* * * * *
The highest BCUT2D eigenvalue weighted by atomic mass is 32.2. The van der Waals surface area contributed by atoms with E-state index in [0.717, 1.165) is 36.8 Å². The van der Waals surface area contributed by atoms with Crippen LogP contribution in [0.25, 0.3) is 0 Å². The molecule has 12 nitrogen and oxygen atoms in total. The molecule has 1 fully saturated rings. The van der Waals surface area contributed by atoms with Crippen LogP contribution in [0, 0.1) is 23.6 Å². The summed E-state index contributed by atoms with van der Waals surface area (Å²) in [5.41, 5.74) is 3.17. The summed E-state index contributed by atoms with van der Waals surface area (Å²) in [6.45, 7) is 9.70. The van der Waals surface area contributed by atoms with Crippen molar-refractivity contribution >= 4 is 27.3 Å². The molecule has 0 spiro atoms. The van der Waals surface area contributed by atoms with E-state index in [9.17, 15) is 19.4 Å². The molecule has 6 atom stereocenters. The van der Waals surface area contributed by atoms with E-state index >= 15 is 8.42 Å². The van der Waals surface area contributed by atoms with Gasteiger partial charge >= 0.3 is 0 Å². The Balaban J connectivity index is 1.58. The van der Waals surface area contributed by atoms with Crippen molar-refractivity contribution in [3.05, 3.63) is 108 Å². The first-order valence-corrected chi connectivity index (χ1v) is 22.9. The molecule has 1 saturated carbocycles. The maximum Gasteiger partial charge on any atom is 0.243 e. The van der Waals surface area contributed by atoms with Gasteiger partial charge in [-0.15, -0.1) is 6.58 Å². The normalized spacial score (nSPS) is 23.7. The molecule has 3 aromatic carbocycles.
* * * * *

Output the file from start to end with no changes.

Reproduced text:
The highest BCUT2D eigenvalue weighted by atomic mass is 32.2. The van der Waals surface area contributed by atoms with E-state index in [0.717, 1.165) is 36.8 Å². The van der Waals surface area contributed by atoms with Crippen LogP contribution in [0.25, 0.3) is 0 Å². The molecule has 12 nitrogen and oxygen atoms in total. The molecule has 1 fully saturated rings. The van der Waals surface area contributed by atoms with Crippen LogP contribution in [0, 0.1) is 23.6 Å². The summed E-state index contributed by atoms with van der Waals surface area (Å²) in [5.41, 5.74) is 3.17. The summed E-state index contributed by atoms with van der Waals surface area (Å²) in [6.45, 7) is 9.70. The van der Waals surface area contributed by atoms with Crippen molar-refractivity contribution >= 4 is 27.3 Å². The molecule has 0 spiro atoms. The van der Waals surface area contributed by atoms with E-state index in [9.17, 15) is 19.4 Å². The molecule has 6 atom stereocenters. The van der Waals surface area contributed by atoms with E-state index >= 15 is 8.42 Å². The van der Waals surface area contributed by atoms with Gasteiger partial charge >= 0.3 is 0 Å². The Balaban J connectivity index is 1.58. The van der Waals surface area contributed by atoms with Crippen molar-refractivity contribution in [3.05, 3.63) is 108 Å². The first-order valence-corrected chi connectivity index (χ1v) is 22.9. The molecule has 1 saturated carbocycles. The maximum Gasteiger partial charge on any atom is 0.243 e. The van der Waals surface area contributed by atoms with Gasteiger partial charge in [-0.15, -0.1) is 6.58 Å². The normalized spacial score (nSPS) is 23.7. The molecule has 3 aromatic carbocycles.